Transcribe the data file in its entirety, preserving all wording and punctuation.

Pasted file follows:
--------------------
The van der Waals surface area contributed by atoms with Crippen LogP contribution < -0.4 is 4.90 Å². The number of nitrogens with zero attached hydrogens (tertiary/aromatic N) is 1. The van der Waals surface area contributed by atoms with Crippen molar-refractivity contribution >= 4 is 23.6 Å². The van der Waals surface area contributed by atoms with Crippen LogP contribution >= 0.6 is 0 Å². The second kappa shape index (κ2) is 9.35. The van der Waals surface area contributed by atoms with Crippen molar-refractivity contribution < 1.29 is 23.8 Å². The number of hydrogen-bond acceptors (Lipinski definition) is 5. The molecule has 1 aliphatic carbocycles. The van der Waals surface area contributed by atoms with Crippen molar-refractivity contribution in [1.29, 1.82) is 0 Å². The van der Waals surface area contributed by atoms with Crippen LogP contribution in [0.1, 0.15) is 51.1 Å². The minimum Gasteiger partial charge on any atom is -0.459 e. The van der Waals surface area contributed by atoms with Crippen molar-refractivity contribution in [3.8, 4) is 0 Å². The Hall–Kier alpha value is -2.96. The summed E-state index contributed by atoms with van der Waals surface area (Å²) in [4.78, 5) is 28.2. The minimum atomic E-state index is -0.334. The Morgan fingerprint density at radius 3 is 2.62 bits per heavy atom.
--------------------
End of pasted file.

The van der Waals surface area contributed by atoms with Crippen LogP contribution < -0.4 is 4.90 Å². The number of nitrogens with zero attached hydrogens (tertiary/aromatic N) is 1. The van der Waals surface area contributed by atoms with Crippen molar-refractivity contribution >= 4 is 23.6 Å². The van der Waals surface area contributed by atoms with Crippen LogP contribution >= 0.6 is 0 Å². The second kappa shape index (κ2) is 9.35. The van der Waals surface area contributed by atoms with Crippen molar-refractivity contribution < 1.29 is 23.8 Å². The number of hydrogen-bond acceptors (Lipinski definition) is 5. The molecule has 1 aliphatic carbocycles. The van der Waals surface area contributed by atoms with Crippen molar-refractivity contribution in [1.29, 1.82) is 0 Å². The van der Waals surface area contributed by atoms with Crippen LogP contribution in [0.1, 0.15) is 51.1 Å². The minimum Gasteiger partial charge on any atom is -0.459 e. The van der Waals surface area contributed by atoms with Crippen molar-refractivity contribution in [3.8, 4) is 0 Å². The Hall–Kier alpha value is -2.96. The summed E-state index contributed by atoms with van der Waals surface area (Å²) in [4.78, 5) is 28.2. The minimum atomic E-state index is -0.334. The Morgan fingerprint density at radius 3 is 2.62 bits per heavy atom.